041// Red Square/Moscow
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Moscow is the capital city, and also the most populated city, in all of Russia. Is is a prosperous city and is home to the second largest community of billionaires, meaning there are a lot of generous donations being given all around the city in order to build attractions to bring tourists in from all over the world. One of those attractions is the Tretyakov Gallery which is split into an old gallery for renaissance artwork, and a new gallery for more contemporary 20th century and later artwork. Moscow is also known for its sports, and has housed over 500 Olympic athletes in the city alone. This is because the city puts a lot of emphasis on sports and has over 80 different stadiums for different sports in this city alone. Anyone interested in seeing sports of any kind would definitely enjoy being here; Russian sports are one of the top in the world and are very fun to watch.
Red Square is considered the very center of Moscow and also all of Russia because all of the major streets of Moscow stem from the square. The Red Square is a place you definitely must see when venturing to Russia; it is an indescribable experience that needs to be seen first hand to do it justice. The surrounding buildings are so colorful and vibrant and there are people everywhere (especially on weekends) so it makes you feel like you’re in a scene from a movie. The buildings all have their own look to them and the shops and nearby restaurants are the only places you can go to take a rest from the huge hustle and bustle of this busy square. It is something you have to see for yourself in order to really understand, but the beauty of the city is really exhibited there; in order to really see Russia, you have to see Red Square.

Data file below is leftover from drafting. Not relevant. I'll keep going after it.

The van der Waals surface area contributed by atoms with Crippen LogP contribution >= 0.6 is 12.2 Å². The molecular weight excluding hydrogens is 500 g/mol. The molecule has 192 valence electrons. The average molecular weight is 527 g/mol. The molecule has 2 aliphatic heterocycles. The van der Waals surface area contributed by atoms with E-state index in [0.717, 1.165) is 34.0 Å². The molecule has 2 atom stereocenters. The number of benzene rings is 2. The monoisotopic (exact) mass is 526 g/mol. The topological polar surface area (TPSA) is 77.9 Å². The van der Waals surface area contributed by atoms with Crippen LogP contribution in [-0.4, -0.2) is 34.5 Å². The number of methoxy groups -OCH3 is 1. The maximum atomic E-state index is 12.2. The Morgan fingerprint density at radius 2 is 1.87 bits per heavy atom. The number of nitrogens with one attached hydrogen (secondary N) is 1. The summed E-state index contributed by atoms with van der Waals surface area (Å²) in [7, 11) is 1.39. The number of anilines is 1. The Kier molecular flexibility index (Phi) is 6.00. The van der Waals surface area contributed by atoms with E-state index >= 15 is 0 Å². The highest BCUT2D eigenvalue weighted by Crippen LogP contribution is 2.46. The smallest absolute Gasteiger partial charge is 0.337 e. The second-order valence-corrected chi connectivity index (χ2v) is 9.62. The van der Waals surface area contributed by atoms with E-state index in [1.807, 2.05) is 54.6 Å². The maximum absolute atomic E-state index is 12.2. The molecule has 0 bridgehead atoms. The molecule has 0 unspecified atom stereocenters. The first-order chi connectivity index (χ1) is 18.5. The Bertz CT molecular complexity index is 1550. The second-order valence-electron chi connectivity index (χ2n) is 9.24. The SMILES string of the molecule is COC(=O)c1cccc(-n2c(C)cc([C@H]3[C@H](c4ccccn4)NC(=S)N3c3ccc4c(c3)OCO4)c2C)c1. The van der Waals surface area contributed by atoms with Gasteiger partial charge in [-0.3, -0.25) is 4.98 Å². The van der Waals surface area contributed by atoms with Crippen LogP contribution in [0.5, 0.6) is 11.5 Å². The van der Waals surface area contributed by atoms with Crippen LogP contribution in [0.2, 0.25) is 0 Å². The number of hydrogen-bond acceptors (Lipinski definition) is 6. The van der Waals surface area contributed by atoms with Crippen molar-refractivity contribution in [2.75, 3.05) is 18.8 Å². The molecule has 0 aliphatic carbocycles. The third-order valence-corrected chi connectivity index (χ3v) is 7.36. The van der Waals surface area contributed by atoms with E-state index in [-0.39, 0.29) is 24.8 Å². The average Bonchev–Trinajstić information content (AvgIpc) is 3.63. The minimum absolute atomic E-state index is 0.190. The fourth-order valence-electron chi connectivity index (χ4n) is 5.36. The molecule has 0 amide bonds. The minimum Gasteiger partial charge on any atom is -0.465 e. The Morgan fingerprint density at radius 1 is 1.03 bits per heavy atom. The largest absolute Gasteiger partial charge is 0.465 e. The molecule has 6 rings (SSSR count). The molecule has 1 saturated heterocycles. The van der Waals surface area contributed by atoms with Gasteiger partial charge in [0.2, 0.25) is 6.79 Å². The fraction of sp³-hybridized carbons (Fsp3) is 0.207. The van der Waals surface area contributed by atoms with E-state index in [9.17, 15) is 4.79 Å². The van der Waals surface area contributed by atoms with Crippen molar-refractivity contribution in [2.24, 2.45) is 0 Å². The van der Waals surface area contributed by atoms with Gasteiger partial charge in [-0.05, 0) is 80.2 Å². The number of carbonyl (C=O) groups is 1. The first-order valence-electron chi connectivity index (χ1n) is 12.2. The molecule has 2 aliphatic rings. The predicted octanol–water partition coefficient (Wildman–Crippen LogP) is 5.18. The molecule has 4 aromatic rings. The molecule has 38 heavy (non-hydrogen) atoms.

042// Stonehenge in Wiltshire
Stonehenge is the most popular tourist destination of Wiltshire, England. Archaeologists believe that it was built anywhere from 3000 BC to 2000 BC. Many theories surround these great stones as to their original purpose, from human sacrifice to astronomy, but one of the most prevailing thoughts is that Stonehenge was a burial ground. The stone circle is believed to have been constructed in three phases, requiring more than 30 million hours of labor to complete. Due to erosion, the stones are now cordoned off and visitors are no longer allowed to touch and climb on them—however, they are permitted to walk around and during ceremonials times of the year, special access is granted.
Wiltshire, characterized by its large rolling chalk downland and grazing farmlands, is ideal playground for history buffs and lovers of ancient archaeology. Europe’s highest concentration of prehistoric sites is in this county, including the famous Stonehenge mentioned above and Avebury stone circles. Not just for a history lesson, however, Wiltshire also caters to those who love shopping and exploring city culture. Places of interest include the Whitchurch Silk Mill, Castle Combe Circuit, Studley Grange Butterfly World and Craft Village, and the cathedral spire located in Salisbury. This mysterious and beautiful rural part of the UK is filled with ways to explore countryside rich with heritage. Like the pyramids, these ancient wonders should not be overlooked during a visit to the UK.